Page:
Dictionary of Flowers And Plants For Gardening

(Barré) #1

produce seed, and die in one season.

Hardy.--The seed should be sown thinly in the open borders
during March, April, or May in fine soil, covering slightly with
well-prepared mould--very small seeds require merely a dusting over
them. When the plants are large enough to handle, thin them out
boldly, to allow them to develop their true character. By this means
strong and sturdy plants are produced and their flowering properties
are enhanced. Many of the hardy annuals may be sown in August and
September for spring flowering, and require little or no protection
from frost.

Half-Hardy.--These are best sown in boxes 2 or 3 in. deep during
February and March, and placed on a slight hotbed, or in a greenhouse
at a temperature of about 60 degrees. The box should be nearly
filled with equal parts of good garden soil and coarse silver sand,
thoroughly mixed, and have holes at the bottom for drainage. Scatter
the seeds thinly and evenly over the soil and cover very lightly. Very
small seeds, such as lobelia and musk, should not be covered by earth,
but a sheet of glass over the box is beneficial, as it keeps the
moisture from evaporating too quickly. Should watering become
necessary, care must be taken that the seeds are not washed out. As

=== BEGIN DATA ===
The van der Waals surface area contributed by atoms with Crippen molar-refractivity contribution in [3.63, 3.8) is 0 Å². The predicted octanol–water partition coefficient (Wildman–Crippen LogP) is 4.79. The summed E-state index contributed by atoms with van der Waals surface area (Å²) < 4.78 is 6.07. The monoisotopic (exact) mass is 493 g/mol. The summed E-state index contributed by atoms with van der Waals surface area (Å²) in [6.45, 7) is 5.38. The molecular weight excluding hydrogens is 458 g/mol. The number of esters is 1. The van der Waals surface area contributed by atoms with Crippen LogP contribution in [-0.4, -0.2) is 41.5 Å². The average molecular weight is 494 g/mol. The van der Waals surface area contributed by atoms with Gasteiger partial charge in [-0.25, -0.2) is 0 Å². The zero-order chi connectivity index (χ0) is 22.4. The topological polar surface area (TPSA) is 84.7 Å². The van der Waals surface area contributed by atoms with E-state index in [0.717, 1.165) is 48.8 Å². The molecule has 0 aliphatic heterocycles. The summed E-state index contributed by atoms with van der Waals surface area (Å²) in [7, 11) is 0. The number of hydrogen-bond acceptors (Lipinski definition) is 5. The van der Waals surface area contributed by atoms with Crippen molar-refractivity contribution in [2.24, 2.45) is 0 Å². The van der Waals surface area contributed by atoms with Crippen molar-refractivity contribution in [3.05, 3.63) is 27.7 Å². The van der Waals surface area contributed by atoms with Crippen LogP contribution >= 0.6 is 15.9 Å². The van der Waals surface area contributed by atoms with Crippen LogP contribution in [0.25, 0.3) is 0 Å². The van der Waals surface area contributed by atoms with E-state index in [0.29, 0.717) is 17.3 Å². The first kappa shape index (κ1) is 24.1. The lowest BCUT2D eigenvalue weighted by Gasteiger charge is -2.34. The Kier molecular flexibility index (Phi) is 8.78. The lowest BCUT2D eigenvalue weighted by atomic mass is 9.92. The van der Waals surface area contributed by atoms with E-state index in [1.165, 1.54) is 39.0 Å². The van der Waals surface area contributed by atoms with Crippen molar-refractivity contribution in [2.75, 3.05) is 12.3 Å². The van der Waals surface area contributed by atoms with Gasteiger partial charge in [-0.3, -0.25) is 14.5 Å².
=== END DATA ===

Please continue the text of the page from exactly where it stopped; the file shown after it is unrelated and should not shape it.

soon as the young plants appear, remove the glass and place them near
the light, where gentle ventilation can be given them to prevent long
and straggly growth. Harden off gradually, but do not plant out until
the weather is favourable. Seed may also be sown in a cold frame in
April, or in the open border during May; or the plants may be raised
in the windows of the sitting-room.

Tender.--These must be sown on a hotbed, or in rather stronger heat
than is necessary for half-hardy descriptions. As soon as they are
large enough to be shifted, prick them off into small pots, gradually
potting them on into larger sizes until the flowering size is reached.

Anomatheca Cruenta.--This produces an abundance of bright red flowers
with a dark blotch and a low growth of grass-like foliage. It is
suitable for either vases, edges, or groups. Plant the bulbs in autumn
in a mixture of loam and peat, and the plants will flower in July.
They require a slight protection from frost. If the seed is set as
soon as it is ripe it produces bulbs which will flower the following
year. Height, 6 in.

Antennaria.--Hardy perennial plants, requiring a rich, light soil.
They flower in June and July, and may be increased by cuttings or
division. The heights of the various kinds range from 3 in. to 2 ft.

Anthemis Tinctoria (Yellow Marguerites).--These perennials are
almost hardy, needing protection merely in severe weather. They are
readily raised from seed sown in gentle heat early in spring or by
slips during the summer months. Transplant into light soil. As pot
plants they are very effective. June is their flowering period.
Height, 1-1/2 ft.

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